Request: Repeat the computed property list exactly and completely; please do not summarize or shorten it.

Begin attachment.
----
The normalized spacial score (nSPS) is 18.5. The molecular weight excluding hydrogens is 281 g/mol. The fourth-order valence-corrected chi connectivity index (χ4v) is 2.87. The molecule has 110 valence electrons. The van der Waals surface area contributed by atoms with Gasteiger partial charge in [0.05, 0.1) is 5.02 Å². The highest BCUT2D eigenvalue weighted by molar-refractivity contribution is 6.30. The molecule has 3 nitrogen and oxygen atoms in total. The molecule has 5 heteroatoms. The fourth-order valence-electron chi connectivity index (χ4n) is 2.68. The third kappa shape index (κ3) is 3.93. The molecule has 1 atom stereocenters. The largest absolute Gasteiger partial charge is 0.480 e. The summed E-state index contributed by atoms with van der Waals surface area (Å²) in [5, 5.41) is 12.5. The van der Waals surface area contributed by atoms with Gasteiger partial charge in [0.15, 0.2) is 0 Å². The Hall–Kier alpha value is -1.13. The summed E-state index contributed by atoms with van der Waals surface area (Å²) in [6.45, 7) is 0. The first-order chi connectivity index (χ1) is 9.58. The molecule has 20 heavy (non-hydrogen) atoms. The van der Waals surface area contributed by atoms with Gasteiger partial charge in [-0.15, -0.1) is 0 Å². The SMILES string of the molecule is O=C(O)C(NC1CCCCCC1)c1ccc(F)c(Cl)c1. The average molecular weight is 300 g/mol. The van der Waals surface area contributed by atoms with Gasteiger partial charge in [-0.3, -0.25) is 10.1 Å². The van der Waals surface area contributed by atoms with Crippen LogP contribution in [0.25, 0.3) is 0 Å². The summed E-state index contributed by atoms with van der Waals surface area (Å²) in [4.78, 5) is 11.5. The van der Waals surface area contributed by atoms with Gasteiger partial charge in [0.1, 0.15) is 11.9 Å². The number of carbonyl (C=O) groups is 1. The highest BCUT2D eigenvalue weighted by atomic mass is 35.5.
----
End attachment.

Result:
The normalized spacial score (nSPS) is 18.5. The molecular weight excluding hydrogens is 281 g/mol. The fourth-order valence-corrected chi connectivity index (χ4v) is 2.87. The molecule has 110 valence electrons. The van der Waals surface area contributed by atoms with Gasteiger partial charge in [0.05, 0.1) is 5.02 Å². The highest BCUT2D eigenvalue weighted by molar-refractivity contribution is 6.30. The molecule has 3 nitrogen and oxygen atoms in total. The molecule has 5 heteroatoms. The fourth-order valence-electron chi connectivity index (χ4n) is 2.68. The third kappa shape index (κ3) is 3.93. The molecule has 1 atom stereocenters. The largest absolute Gasteiger partial charge is 0.480 e. The summed E-state index contributed by atoms with van der Waals surface area (Å²) in [5, 5.41) is 12.5. The van der Waals surface area contributed by atoms with Gasteiger partial charge in [0.15, 0.2) is 0 Å². The Hall–Kier alpha value is -1.13. The summed E-state index contributed by atoms with van der Waals surface area (Å²) in [6.45, 7) is 0. The first-order chi connectivity index (χ1) is 9.58. The molecule has 20 heavy (non-hydrogen) atoms. The van der Waals surface area contributed by atoms with Gasteiger partial charge in [-0.15, -0.1) is 0 Å². The SMILES string of the molecule is O=C(O)C(NC1CCCCCC1)c1ccc(F)c(Cl)c1. The average molecular weight is 300 g/mol. The van der Waals surface area contributed by atoms with Gasteiger partial charge in [-0.3, -0.25) is 10.1 Å². The van der Waals surface area contributed by atoms with Crippen LogP contribution in [0.25, 0.3) is 0 Å². The summed E-state index contributed by atoms with van der Waals surface area (Å²) in [4.78, 5) is 11.5. The van der Waals surface area contributed by atoms with Gasteiger partial charge in [0.1, 0.15) is 11.9 Å². The number of carbonyl (C=O) groups is 1. The highest BCUT2D eigenvalue weighted by atomic mass is 35.5.